On 8/11/2010 9:53 AM, Murray S. Kucherawy wrote:
From: owner-ietf-smtp(_at_)mail(_dot_)imc(_dot_)org [mailto:owner-ietf-
smtp(_at_)mail(_dot_)imc(_dot_)org] On Behalf Of John C Klensin
Sent: Wednesday, August 11, 2010 8:15 AM
To: dcrocker(_at_)bbiw(_dot_)net; SMTP Interest Group
Subject: Re: Changing RFC 5322 guidance about crlf.crlf response delay
I note, again fwiw, that I've been trying to get various
advocates for a ban (or near-ban) on NDNs to write that separate
document and propose a specific model at regular intervals since
well before 2821 was completed.
I'm new to that particular topic. Can you explain its motivation or point me
to a discussion thread that lays it out so I can get some context?
"Long delays after the<CRLF>.<CRLF> is received can
result in timeouts and duplicate messages. Deferring
detailed message analysis until after the SMTP
connection has closed can result in non-delivery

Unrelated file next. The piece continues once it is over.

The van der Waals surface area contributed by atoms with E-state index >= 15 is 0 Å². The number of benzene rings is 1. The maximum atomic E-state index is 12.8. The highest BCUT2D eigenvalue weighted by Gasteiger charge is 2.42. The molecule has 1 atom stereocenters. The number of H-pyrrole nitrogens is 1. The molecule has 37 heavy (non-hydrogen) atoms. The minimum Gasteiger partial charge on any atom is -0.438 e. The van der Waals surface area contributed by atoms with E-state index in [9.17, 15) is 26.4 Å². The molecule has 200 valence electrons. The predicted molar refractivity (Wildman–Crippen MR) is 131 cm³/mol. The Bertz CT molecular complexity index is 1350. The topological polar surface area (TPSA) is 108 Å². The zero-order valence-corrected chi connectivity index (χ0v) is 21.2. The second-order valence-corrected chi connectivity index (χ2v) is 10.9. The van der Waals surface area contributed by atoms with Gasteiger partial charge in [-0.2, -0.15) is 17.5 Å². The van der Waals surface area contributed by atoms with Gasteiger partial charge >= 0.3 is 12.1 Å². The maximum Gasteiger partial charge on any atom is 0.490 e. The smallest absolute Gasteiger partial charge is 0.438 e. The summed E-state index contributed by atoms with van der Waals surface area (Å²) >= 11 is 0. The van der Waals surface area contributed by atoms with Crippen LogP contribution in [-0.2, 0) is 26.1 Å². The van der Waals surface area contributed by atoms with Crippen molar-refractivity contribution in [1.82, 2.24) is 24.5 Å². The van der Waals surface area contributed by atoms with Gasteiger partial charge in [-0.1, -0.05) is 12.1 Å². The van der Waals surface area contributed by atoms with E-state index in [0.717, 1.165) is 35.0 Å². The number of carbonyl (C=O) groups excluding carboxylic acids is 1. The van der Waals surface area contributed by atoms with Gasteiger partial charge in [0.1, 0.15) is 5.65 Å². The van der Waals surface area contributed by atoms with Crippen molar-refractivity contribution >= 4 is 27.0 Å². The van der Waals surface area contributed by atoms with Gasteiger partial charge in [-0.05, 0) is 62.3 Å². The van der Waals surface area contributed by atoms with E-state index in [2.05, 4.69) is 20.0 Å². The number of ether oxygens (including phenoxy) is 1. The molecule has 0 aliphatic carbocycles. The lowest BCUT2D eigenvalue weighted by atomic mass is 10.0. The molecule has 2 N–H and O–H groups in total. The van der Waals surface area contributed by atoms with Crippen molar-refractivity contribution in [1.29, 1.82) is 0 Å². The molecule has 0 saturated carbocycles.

notifications, possibly sent to incorrect addresses. A
receiver-SMTP MUST carefully balance these two
considerations, i.e., the time required to respond to
the final<CRLF>.<CRLF> end of data indicator and the
desirable goal of rejecting undeliverable or
unacceptable messages at SMTP time."
I like this text. I think it reflects current operational realities quite
Although we can't offer a precise algorithm, because we don't know enough and
because network variances make this problematic to do at all, the draft text
doesn't provide any assistance beyond "thar be dragons". At the least, we
should try to offer tradeoffs, factors, and may even (sudder) a heuristic.
For example, a delay time of up to 2 seconds is probably pretty safe.